In clinical work with adolescents and their parents, therapists might wonder why parents do not change their behaviors despite recognizing that their responses and decisions are not helping their teen/young adult or their families. Why do parents continue to allow their teens freedoms when they are putting themselves at risk? Why are their children given privileges when they do not meet their responsibilities? Why are young adults who may be abusive, dangerous, or otherwise very disruptive to other family members still allowed to reside at home?
When therapists look, with parents, at the pros and cons of why parents continue to act in familiar—albeit ineffective—ways, they may develop a new understanding and sensitivity to the plight of parents which will enable them to be more effective in helping parents change their behaviors. In assessing the pros and cons of familiar vs. changed behaviors, parents recognize that they behave in familiar ways because they want to maintain their relationship with their children, and they want to minimize struggles that may become angry or dangerous; at the same time, parents also acknowledge that continuing the same behaviors maintains the unhealthy status quo. Parents also recognize that if they make changes in their own behavior, their children might be able to make changes in theirs and behave in safer and healthier ways. The problem for parents that might preclude change is their fear that any change they make will lead their child to behave in dangerous ways or end up in dangerous situations. Therapists who acknowledge the very real fear these parents face can help them take the necessary risks that can lead to more substantive changes in their children. Therapists and parents can then continue to use the process of evaluating pros and cons to help parents make healthier choices and decisions going forward.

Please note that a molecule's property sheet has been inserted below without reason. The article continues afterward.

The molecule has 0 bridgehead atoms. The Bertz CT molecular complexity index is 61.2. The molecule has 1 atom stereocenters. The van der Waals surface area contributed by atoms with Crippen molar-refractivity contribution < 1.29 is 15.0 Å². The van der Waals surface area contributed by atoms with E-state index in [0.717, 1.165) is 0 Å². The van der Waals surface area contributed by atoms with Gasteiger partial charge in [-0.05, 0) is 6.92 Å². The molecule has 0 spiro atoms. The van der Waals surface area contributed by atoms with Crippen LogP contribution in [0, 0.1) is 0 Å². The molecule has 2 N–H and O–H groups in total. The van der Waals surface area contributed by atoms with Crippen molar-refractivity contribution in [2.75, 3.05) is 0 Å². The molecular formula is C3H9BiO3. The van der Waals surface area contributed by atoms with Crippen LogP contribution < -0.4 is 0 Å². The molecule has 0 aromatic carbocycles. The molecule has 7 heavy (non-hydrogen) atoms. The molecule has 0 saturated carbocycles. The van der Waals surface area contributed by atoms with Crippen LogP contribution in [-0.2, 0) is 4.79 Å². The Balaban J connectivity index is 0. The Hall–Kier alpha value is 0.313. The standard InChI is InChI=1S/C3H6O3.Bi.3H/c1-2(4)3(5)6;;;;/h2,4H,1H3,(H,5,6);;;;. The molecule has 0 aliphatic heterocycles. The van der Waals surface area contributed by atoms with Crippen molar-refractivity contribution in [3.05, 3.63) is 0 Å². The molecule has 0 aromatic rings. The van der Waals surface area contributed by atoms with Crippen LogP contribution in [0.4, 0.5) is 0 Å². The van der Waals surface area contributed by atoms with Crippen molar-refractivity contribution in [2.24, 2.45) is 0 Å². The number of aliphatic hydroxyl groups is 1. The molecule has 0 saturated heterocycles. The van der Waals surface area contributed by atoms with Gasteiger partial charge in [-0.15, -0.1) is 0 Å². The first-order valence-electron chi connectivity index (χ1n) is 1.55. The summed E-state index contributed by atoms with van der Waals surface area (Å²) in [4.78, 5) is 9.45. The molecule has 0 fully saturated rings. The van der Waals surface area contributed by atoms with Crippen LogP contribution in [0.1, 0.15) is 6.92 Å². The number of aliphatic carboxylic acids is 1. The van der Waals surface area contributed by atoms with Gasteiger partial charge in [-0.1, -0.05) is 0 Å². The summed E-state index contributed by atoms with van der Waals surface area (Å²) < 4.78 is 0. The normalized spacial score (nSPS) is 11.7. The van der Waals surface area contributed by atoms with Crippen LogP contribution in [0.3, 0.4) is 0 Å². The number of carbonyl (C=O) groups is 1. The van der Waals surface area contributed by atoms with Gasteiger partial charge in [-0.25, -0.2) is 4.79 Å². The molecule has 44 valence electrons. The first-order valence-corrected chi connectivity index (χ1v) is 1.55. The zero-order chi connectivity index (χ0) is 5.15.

Pat Harvey, ACSW, LCSW-C, has over thirty years of experience working with families, and now coaches parents and family members of youth and adults with emotion dysregulation using a dialectical behavior therapy (DBT) framework. She facilitates trainings and workshops for mental health professionals on DBT concepts, skills, and parent/family interventions throughout the United States and at national conferences. She is coauthor of Parenting a Teen Who Has Intense Emotions, Parenting a Child Who Has Intense Emotions, Dialectical Behavior Therapy for At-Risk Adolescents, and Hey, I’m Here Too!